The NSW police and the state’s premier say there’s no need to tighten gun laws, despite clamouring from the anti-gun lobby’s John Crook and the effects of media stories that confuse criminal possession of guns with legitimate firearm ownership.
Premier Barry O’Farrell says the state will not go it alone on guns laws, expressed no concern that legal firearms owners posed a threat and called on the federal government to get involved in efforts to fight black marketeers.
That’s all as it should be. No knee-jerk reactions, whether to quiet the media, to appeal to poorly-informed voters or to appease personal prejudice (remember when John Howard admitted he hated guns?).
Crook keeps harping on about stolen guns in criminal hands, but he cannot quantify it. To my knowledge, he has have never tried; he’s only given generalised quotes that the media churns over and over.
No one seems capable of even closely quantifying how many stolen guns end up in the hands of active criminals in Australia. The fact is, we do not know where crims get their guns, not beyond a few hunches, some anecdotal evidence and a statistically irrelevant number of seized, identifiable, formerly registered guns.
We don’t know how many unregistered guns have been circulating since registration came along in 1996. We don’t know how many are smuggled into the country. I wish we did know all this.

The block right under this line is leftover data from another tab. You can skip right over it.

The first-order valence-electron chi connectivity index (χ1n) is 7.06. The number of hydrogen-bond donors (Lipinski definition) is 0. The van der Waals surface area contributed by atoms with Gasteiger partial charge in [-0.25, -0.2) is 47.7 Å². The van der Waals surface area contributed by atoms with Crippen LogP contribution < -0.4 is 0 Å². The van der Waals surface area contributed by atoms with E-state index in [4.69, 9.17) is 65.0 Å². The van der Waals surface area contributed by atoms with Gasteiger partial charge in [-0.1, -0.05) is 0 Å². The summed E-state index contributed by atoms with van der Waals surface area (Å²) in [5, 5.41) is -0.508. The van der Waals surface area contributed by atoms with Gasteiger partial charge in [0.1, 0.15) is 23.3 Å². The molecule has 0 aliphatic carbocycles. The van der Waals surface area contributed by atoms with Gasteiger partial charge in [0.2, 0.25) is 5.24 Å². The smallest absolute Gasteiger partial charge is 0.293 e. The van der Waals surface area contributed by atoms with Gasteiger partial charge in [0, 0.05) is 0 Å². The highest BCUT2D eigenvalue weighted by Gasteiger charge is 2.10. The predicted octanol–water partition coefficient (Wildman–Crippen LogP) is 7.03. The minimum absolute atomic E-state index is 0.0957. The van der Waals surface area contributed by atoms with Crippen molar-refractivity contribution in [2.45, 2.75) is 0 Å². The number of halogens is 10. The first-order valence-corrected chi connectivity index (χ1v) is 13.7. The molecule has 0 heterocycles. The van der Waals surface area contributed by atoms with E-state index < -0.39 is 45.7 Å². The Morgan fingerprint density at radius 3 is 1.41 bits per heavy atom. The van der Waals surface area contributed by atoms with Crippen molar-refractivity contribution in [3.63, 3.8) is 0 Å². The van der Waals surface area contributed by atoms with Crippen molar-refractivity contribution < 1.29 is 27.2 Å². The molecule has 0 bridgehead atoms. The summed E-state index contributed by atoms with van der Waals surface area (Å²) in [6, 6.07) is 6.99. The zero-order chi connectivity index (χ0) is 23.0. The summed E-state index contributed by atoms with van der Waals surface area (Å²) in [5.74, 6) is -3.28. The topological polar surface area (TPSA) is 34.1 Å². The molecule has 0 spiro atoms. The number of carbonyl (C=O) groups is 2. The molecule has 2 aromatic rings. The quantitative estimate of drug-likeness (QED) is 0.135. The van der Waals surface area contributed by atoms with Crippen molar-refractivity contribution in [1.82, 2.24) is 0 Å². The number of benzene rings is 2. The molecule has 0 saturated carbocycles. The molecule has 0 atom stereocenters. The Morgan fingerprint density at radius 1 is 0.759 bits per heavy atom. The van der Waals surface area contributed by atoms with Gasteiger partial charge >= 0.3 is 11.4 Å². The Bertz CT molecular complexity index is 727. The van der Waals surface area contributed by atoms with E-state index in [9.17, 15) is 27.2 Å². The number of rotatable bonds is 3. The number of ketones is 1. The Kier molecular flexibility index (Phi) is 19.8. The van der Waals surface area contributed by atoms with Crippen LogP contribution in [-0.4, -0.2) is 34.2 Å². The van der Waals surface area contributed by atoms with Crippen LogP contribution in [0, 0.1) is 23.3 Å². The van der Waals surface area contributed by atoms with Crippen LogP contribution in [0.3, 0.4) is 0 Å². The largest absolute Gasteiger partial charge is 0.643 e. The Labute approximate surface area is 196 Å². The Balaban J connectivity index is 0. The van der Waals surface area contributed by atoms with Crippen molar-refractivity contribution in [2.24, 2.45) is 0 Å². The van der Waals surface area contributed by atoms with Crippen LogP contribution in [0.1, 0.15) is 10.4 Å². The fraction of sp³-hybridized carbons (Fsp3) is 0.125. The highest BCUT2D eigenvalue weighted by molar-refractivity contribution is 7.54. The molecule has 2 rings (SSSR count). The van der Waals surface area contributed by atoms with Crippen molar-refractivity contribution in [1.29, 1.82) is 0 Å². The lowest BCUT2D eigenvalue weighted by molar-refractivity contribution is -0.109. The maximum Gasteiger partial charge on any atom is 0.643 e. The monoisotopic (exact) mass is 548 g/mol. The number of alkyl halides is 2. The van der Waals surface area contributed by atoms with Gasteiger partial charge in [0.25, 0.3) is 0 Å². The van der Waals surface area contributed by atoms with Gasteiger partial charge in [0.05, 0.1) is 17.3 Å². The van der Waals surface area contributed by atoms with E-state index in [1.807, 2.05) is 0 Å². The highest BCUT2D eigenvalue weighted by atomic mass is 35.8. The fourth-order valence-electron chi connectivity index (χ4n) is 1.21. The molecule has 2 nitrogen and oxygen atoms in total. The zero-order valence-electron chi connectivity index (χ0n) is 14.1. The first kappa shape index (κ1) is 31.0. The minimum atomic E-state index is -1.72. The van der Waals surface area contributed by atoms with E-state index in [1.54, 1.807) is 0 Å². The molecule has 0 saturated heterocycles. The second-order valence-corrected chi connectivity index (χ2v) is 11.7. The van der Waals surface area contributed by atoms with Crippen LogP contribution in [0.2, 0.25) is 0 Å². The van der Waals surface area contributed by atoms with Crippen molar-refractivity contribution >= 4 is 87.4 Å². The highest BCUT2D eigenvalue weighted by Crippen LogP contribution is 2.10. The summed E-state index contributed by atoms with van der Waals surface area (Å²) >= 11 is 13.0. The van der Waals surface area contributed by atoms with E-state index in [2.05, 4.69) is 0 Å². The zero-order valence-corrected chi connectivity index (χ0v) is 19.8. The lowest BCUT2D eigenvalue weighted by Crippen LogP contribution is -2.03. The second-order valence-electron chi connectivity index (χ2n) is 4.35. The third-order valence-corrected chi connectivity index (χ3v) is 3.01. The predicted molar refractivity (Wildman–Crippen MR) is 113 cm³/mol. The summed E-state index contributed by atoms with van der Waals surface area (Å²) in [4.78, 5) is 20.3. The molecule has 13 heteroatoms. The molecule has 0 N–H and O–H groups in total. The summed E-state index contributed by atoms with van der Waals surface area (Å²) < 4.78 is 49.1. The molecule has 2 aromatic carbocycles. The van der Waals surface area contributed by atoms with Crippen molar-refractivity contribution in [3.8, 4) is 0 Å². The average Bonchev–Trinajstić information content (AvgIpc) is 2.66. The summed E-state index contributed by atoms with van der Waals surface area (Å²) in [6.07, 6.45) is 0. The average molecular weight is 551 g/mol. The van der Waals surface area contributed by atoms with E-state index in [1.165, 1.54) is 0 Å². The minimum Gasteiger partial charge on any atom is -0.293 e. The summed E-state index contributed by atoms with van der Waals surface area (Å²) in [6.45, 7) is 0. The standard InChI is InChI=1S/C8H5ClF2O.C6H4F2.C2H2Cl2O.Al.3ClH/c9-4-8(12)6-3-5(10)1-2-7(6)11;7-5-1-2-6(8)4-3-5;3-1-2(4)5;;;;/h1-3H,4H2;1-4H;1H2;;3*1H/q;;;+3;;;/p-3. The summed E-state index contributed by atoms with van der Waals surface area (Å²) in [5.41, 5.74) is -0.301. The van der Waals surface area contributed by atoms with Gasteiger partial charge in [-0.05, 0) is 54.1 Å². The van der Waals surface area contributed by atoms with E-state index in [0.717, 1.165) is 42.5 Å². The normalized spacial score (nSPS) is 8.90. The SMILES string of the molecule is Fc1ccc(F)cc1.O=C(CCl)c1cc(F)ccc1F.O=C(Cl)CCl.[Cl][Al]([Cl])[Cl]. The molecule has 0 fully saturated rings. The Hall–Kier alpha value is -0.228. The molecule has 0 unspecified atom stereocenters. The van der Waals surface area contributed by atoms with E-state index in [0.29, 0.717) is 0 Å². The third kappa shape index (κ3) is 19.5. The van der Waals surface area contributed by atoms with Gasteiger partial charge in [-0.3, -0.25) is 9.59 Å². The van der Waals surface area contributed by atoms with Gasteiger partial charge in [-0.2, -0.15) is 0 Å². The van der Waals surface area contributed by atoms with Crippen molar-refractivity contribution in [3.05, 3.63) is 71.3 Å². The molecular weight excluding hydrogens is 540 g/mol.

The NSW police – and I believe the other states’ forces are in the same boat – do virtually nothing to gather good data about firearms in their possession.
“Firearms we take possession of are categorised as ‘seized’ or ‘surrendered’. We are unable to quantify those figures any further,” a NSW police spokesperson told me.
A 2009 Crimtrac report identified a host of issues with the management of guns that police either seize or have surrendered to them. They ranged from a basic lack of knowledge about firearms by police officers through to the inability of Australia to coordinate checks between states despite our extensive state-based firearms registries and other ways police forces can communicate.
The police forces do not conduct detailed audits of the guns in their possession. It’s too labour intensive, too costly, too far beyond their resources and abilities. Our political masters are probably appalled at the thought of spending huge sums on counting, cross-referencing and examining tens of thousands of guns. It’s bad enough having to fund registries…
So no answers are likely to come soon, even if O’Farrell gets the help of all the governments of Australia. The police aren’t going to divert resources away from the direct pursuit of the lowlife crims who’re shooting the guns right now.
John Crook won’t shut up, but he’s been crying wolf for too long. The polls all – every one of them – show that legal firearm ownership and legitimate shooting are well regarded in society today. O’Farrell must know it, if not for the poll results then because he has two members of the Shooters and Fishers Party poking thorns in his side to remind him that their supporters are numerous, active and not willing to be pushed around any more.
Popularity aside, there is no need to tighten gun laws. They’re tight. And all the evidence points to the fact that, if anything, there are areas where they can be relaxed without causing any danger to anyone.
Either way, it will do nothing to stop Sydney’s criminal shootings.